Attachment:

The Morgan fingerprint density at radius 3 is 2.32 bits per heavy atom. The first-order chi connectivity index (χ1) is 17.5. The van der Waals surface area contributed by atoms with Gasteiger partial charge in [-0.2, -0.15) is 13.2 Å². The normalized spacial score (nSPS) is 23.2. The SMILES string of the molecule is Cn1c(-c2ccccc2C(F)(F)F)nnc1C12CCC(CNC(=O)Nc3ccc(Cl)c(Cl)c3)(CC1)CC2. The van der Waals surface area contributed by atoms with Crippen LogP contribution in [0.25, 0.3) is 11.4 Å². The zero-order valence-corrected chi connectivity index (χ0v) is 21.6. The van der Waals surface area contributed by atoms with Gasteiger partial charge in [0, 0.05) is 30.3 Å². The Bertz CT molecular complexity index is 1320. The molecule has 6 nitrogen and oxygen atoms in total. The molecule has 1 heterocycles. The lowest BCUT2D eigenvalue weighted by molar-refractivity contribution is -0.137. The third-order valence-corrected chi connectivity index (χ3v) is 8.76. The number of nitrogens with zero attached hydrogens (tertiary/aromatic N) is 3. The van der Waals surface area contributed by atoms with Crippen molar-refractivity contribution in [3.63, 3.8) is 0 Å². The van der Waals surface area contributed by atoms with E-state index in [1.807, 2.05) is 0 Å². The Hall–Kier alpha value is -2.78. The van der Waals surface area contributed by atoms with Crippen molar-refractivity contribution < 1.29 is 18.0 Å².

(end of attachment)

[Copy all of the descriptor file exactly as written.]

The Morgan fingerprint density at radius 3 is 2.32 bits per heavy atom. The first-order chi connectivity index (χ1) is 17.5. The van der Waals surface area contributed by atoms with Gasteiger partial charge in [-0.2, -0.15) is 13.2 Å². The normalized spacial score (nSPS) is 23.2. The SMILES string of the molecule is Cn1c(-c2ccccc2C(F)(F)F)nnc1C12CCC(CNC(=O)Nc3ccc(Cl)c(Cl)c3)(CC1)CC2. The van der Waals surface area contributed by atoms with Crippen LogP contribution in [0.25, 0.3) is 11.4 Å². The zero-order valence-corrected chi connectivity index (χ0v) is 21.6. The van der Waals surface area contributed by atoms with Gasteiger partial charge in [0, 0.05) is 30.3 Å². The Bertz CT molecular complexity index is 1320. The molecule has 6 nitrogen and oxygen atoms in total. The molecule has 1 heterocycles. The lowest BCUT2D eigenvalue weighted by molar-refractivity contribution is -0.137. The third-order valence-corrected chi connectivity index (χ3v) is 8.76. The number of nitrogens with zero attached hydrogens (tertiary/aromatic N) is 3. The van der Waals surface area contributed by atoms with Crippen molar-refractivity contribution in [3.63, 3.8) is 0 Å². The van der Waals surface area contributed by atoms with E-state index in [1.807, 2.05) is 0 Å². The Hall–Kier alpha value is -2.78. The van der Waals surface area contributed by atoms with Crippen molar-refractivity contribution < 1.29 is 18.0 Å².